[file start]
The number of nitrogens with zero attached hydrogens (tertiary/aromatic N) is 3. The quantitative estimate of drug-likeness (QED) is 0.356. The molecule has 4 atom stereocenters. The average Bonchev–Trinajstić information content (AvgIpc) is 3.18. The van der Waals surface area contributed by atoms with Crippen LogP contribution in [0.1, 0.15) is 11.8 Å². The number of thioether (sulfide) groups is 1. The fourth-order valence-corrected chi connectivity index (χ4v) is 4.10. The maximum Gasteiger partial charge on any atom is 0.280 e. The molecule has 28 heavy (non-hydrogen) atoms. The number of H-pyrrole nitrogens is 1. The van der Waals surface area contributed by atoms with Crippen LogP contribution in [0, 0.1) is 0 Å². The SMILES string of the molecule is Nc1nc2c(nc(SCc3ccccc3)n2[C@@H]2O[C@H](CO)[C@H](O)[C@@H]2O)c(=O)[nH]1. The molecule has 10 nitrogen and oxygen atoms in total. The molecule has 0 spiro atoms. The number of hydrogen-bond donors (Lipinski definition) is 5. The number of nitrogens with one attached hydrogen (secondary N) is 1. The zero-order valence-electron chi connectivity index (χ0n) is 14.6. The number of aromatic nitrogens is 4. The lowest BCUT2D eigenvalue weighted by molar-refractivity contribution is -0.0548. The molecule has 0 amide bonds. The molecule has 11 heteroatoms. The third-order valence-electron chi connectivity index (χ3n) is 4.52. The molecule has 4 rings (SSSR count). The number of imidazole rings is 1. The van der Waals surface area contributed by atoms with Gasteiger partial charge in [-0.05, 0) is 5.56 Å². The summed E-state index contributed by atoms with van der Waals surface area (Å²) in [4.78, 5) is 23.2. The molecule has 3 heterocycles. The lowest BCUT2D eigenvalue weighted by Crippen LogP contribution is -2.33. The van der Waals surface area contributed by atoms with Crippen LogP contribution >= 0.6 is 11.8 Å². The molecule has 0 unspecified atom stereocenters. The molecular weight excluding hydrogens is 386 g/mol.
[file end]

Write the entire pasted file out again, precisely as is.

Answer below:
The number of nitrogens with zero attached hydrogens (tertiary/aromatic N) is 3. The quantitative estimate of drug-likeness (QED) is 0.356. The molecule has 4 atom stereocenters. The average Bonchev–Trinajstić information content (AvgIpc) is 3.18. The van der Waals surface area contributed by atoms with Crippen LogP contribution in [0.1, 0.15) is 11.8 Å². The number of thioether (sulfide) groups is 1. The fourth-order valence-corrected chi connectivity index (χ4v) is 4.10. The maximum Gasteiger partial charge on any atom is 0.280 e. The molecule has 28 heavy (non-hydrogen) atoms. The number of H-pyrrole nitrogens is 1. The van der Waals surface area contributed by atoms with Crippen LogP contribution in [0, 0.1) is 0 Å². The SMILES string of the molecule is Nc1nc2c(nc(SCc3ccccc3)n2[C@@H]2O[C@H](CO)[C@H](O)[C@@H]2O)c(=O)[nH]1. The molecule has 10 nitrogen and oxygen atoms in total. The molecule has 0 spiro atoms. The number of hydrogen-bond donors (Lipinski definition) is 5. The number of nitrogens with one attached hydrogen (secondary N) is 1. The zero-order valence-electron chi connectivity index (χ0n) is 14.6. The number of aromatic nitrogens is 4. The lowest BCUT2D eigenvalue weighted by molar-refractivity contribution is -0.0548. The molecule has 0 amide bonds. The molecule has 11 heteroatoms. The third-order valence-electron chi connectivity index (χ3n) is 4.52. The molecule has 4 rings (SSSR count). The number of imidazole rings is 1. The van der Waals surface area contributed by atoms with Gasteiger partial charge in [-0.05, 0) is 5.56 Å². The summed E-state index contributed by atoms with van der Waals surface area (Å²) in [4.78, 5) is 23.2. The molecule has 3 heterocycles. The lowest BCUT2D eigenvalue weighted by Crippen LogP contribution is -2.33. The van der Waals surface area contributed by atoms with Crippen LogP contribution >= 0.6 is 11.8 Å². The molecule has 0 unspecified atom stereocenters. The molecular weight excluding hydrogens is 386 g/mol.